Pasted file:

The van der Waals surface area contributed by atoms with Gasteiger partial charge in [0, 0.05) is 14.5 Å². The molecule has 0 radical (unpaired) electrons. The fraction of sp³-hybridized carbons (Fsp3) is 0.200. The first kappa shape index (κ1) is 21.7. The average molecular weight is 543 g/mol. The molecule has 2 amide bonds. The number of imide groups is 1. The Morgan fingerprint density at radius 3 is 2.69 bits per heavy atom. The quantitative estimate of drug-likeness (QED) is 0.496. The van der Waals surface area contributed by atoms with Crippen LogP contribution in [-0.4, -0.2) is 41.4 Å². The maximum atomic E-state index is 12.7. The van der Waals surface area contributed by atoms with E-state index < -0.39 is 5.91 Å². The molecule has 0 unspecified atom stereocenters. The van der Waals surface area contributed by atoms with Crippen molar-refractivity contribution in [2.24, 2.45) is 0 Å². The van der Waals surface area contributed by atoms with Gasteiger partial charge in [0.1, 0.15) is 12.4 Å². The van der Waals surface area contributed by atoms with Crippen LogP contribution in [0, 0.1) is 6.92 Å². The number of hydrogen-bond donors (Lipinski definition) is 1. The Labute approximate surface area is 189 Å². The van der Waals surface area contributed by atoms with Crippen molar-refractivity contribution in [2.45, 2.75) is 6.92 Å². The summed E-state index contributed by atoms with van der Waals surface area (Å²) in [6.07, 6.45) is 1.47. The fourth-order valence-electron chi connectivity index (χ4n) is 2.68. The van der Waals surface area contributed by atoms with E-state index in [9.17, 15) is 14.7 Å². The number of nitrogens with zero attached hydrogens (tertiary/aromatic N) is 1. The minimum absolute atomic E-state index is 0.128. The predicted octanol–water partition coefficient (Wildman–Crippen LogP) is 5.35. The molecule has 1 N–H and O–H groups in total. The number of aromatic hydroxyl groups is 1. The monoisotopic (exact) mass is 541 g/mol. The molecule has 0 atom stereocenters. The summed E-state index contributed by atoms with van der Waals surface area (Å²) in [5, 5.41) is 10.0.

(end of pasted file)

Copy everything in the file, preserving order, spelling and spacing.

The van der Waals surface area contributed by atoms with Gasteiger partial charge in [0, 0.05) is 14.5 Å². The molecule has 0 radical (unpaired) electrons. The fraction of sp³-hybridized carbons (Fsp3) is 0.200. The first kappa shape index (κ1) is 21.7. The average molecular weight is 543 g/mol. The molecule has 2 amide bonds. The number of imide groups is 1. The Morgan fingerprint density at radius 3 is 2.69 bits per heavy atom. The quantitative estimate of drug-likeness (QED) is 0.496. The van der Waals surface area contributed by atoms with Crippen LogP contribution in [-0.4, -0.2) is 41.4 Å². The maximum atomic E-state index is 12.7. The van der Waals surface area contributed by atoms with E-state index < -0.39 is 5.91 Å². The molecule has 0 unspecified atom stereocenters. The van der Waals surface area contributed by atoms with Crippen molar-refractivity contribution in [2.24, 2.45) is 0 Å². The van der Waals surface area contributed by atoms with Gasteiger partial charge in [0.1, 0.15) is 12.4 Å². The van der Waals surface area contributed by atoms with Crippen LogP contribution in [0, 0.1) is 6.92 Å². The number of hydrogen-bond donors (Lipinski definition) is 1. The Labute approximate surface area is 189 Å². The van der Waals surface area contributed by atoms with Crippen molar-refractivity contribution in [2.45, 2.75) is 6.92 Å². The summed E-state index contributed by atoms with van der Waals surface area (Å²) in [6.07, 6.45) is 1.47. The fourth-order valence-electron chi connectivity index (χ4n) is 2.68. The van der Waals surface area contributed by atoms with E-state index in [9.17, 15) is 14.7 Å². The number of nitrogens with zero attached hydrogens (tertiary/aromatic N) is 1. The minimum absolute atomic E-state index is 0.128. The predicted octanol–water partition coefficient (Wildman–Crippen LogP) is 5.35. The molecule has 1 N–H and O–H groups in total. The number of aromatic hydroxyl groups is 1. The monoisotopic (exact) mass is 541 g/mol. The molecule has 0 atom stereocenters. The summed E-state index contributed by atoms with van der Waals surface area (Å²) in [5, 5.41) is 10.0.